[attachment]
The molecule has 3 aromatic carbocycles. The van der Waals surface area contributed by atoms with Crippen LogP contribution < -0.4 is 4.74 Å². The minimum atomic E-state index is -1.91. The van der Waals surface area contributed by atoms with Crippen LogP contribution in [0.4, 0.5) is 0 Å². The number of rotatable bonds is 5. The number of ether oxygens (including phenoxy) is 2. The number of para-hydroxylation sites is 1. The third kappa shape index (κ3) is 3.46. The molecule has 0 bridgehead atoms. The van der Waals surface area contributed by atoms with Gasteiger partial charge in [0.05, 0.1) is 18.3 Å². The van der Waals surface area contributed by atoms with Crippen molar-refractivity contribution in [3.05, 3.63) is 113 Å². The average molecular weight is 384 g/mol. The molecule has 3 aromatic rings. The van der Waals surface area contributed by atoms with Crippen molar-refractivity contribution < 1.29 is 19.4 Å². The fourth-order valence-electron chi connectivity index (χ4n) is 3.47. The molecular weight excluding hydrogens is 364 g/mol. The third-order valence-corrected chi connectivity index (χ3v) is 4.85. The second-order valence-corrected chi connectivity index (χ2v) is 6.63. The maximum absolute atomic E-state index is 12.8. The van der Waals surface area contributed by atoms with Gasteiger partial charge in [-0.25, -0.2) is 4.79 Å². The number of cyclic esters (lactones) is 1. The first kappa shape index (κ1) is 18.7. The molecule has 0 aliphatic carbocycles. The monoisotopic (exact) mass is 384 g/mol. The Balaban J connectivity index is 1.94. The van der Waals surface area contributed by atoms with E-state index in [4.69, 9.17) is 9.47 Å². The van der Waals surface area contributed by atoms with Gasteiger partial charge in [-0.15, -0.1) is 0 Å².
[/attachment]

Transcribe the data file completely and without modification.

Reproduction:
The molecule has 3 aromatic carbocycles. The van der Waals surface area contributed by atoms with Crippen LogP contribution < -0.4 is 4.74 Å². The minimum atomic E-state index is -1.91. The van der Waals surface area contributed by atoms with Crippen LogP contribution in [0.4, 0.5) is 0 Å². The number of rotatable bonds is 5. The number of ether oxygens (including phenoxy) is 2. The number of para-hydroxylation sites is 1. The third kappa shape index (κ3) is 3.46. The molecule has 0 bridgehead atoms. The van der Waals surface area contributed by atoms with Gasteiger partial charge in [0.05, 0.1) is 18.3 Å². The van der Waals surface area contributed by atoms with Crippen molar-refractivity contribution in [3.05, 3.63) is 113 Å². The average molecular weight is 384 g/mol. The molecule has 3 aromatic rings. The van der Waals surface area contributed by atoms with Crippen molar-refractivity contribution < 1.29 is 19.4 Å². The fourth-order valence-electron chi connectivity index (χ4n) is 3.47. The molecular weight excluding hydrogens is 364 g/mol. The third-order valence-corrected chi connectivity index (χ3v) is 4.85. The second-order valence-corrected chi connectivity index (χ2v) is 6.63. The maximum absolute atomic E-state index is 12.8. The van der Waals surface area contributed by atoms with Gasteiger partial charge in [-0.25, -0.2) is 4.79 Å². The number of cyclic esters (lactones) is 1. The first kappa shape index (κ1) is 18.7. The molecule has 0 aliphatic carbocycles. The monoisotopic (exact) mass is 384 g/mol. The Balaban J connectivity index is 1.94. The van der Waals surface area contributed by atoms with E-state index in [4.69, 9.17) is 9.47 Å². The van der Waals surface area contributed by atoms with Gasteiger partial charge in [-0.15, -0.1) is 0 Å².